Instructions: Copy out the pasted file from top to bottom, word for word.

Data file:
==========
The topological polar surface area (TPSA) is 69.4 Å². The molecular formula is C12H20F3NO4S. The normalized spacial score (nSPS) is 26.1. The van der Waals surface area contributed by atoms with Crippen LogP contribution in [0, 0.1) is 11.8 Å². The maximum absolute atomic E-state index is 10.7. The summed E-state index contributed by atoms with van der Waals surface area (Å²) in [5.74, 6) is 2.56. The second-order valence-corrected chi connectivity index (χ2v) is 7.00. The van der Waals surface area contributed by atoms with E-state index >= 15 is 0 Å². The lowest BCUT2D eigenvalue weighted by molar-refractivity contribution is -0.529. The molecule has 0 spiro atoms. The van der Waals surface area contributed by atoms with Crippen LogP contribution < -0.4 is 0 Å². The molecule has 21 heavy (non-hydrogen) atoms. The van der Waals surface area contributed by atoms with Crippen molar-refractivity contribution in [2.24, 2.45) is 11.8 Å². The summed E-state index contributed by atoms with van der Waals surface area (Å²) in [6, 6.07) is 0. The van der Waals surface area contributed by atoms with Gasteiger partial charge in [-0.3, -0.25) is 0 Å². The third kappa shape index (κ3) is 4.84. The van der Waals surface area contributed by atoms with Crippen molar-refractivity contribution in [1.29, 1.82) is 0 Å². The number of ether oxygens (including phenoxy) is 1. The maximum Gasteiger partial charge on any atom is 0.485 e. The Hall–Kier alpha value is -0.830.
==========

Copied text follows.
The topological polar surface area (TPSA) is 69.4 Å². The molecular formula is C12H20F3NO4S. The normalized spacial score (nSPS) is 26.1. The van der Waals surface area contributed by atoms with Crippen LogP contribution in [0, 0.1) is 11.8 Å². The maximum absolute atomic E-state index is 10.7. The summed E-state index contributed by atoms with van der Waals surface area (Å²) in [5.74, 6) is 2.56. The second-order valence-corrected chi connectivity index (χ2v) is 7.00. The van der Waals surface area contributed by atoms with E-state index >= 15 is 0 Å². The lowest BCUT2D eigenvalue weighted by molar-refractivity contribution is -0.529. The molecule has 0 spiro atoms. The van der Waals surface area contributed by atoms with Crippen LogP contribution < -0.4 is 0 Å². The molecule has 21 heavy (non-hydrogen) atoms. The van der Waals surface area contributed by atoms with Crippen molar-refractivity contribution in [2.24, 2.45) is 11.8 Å². The summed E-state index contributed by atoms with van der Waals surface area (Å²) in [6, 6.07) is 0. The van der Waals surface area contributed by atoms with Gasteiger partial charge in [-0.3, -0.25) is 0 Å². The third kappa shape index (κ3) is 4.84. The van der Waals surface area contributed by atoms with Crippen molar-refractivity contribution in [1.29, 1.82) is 0 Å². The number of ether oxygens (including phenoxy) is 1. The maximum Gasteiger partial charge on any atom is 0.485 e. The Hall–Kier alpha value is -0.830.